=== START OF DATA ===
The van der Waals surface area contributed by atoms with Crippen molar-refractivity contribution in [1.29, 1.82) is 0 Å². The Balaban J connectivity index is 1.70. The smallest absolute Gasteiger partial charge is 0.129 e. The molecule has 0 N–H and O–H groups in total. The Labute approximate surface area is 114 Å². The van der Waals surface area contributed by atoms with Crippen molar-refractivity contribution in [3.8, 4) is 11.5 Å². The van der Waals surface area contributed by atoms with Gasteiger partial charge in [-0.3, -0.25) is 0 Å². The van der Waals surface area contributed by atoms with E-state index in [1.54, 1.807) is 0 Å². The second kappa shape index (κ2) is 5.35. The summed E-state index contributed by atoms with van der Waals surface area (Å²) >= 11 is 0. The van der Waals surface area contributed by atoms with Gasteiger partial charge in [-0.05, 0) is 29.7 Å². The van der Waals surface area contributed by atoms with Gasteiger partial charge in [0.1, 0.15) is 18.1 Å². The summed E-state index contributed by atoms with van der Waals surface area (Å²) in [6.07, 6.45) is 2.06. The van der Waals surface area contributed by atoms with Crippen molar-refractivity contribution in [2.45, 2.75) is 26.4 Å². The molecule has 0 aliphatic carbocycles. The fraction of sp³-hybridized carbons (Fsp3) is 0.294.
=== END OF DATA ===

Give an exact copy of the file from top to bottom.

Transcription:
The van der Waals surface area contributed by atoms with Crippen molar-refractivity contribution in [1.29, 1.82) is 0 Å². The Balaban J connectivity index is 1.70. The smallest absolute Gasteiger partial charge is 0.129 e. The molecule has 0 N–H and O–H groups in total. The Labute approximate surface area is 114 Å². The van der Waals surface area contributed by atoms with Crippen molar-refractivity contribution in [3.8, 4) is 11.5 Å². The van der Waals surface area contributed by atoms with Gasteiger partial charge in [-0.3, -0.25) is 0 Å². The van der Waals surface area contributed by atoms with E-state index in [1.54, 1.807) is 0 Å². The second kappa shape index (κ2) is 5.35. The summed E-state index contributed by atoms with van der Waals surface area (Å²) >= 11 is 0. The van der Waals surface area contributed by atoms with Gasteiger partial charge in [-0.05, 0) is 29.7 Å². The van der Waals surface area contributed by atoms with Gasteiger partial charge in [0.1, 0.15) is 18.1 Å². The summed E-state index contributed by atoms with van der Waals surface area (Å²) in [6.07, 6.45) is 2.06. The van der Waals surface area contributed by atoms with Crippen molar-refractivity contribution in [2.45, 2.75) is 26.4 Å². The molecule has 0 aliphatic carbocycles. The fraction of sp³-hybridized carbons (Fsp3) is 0.294.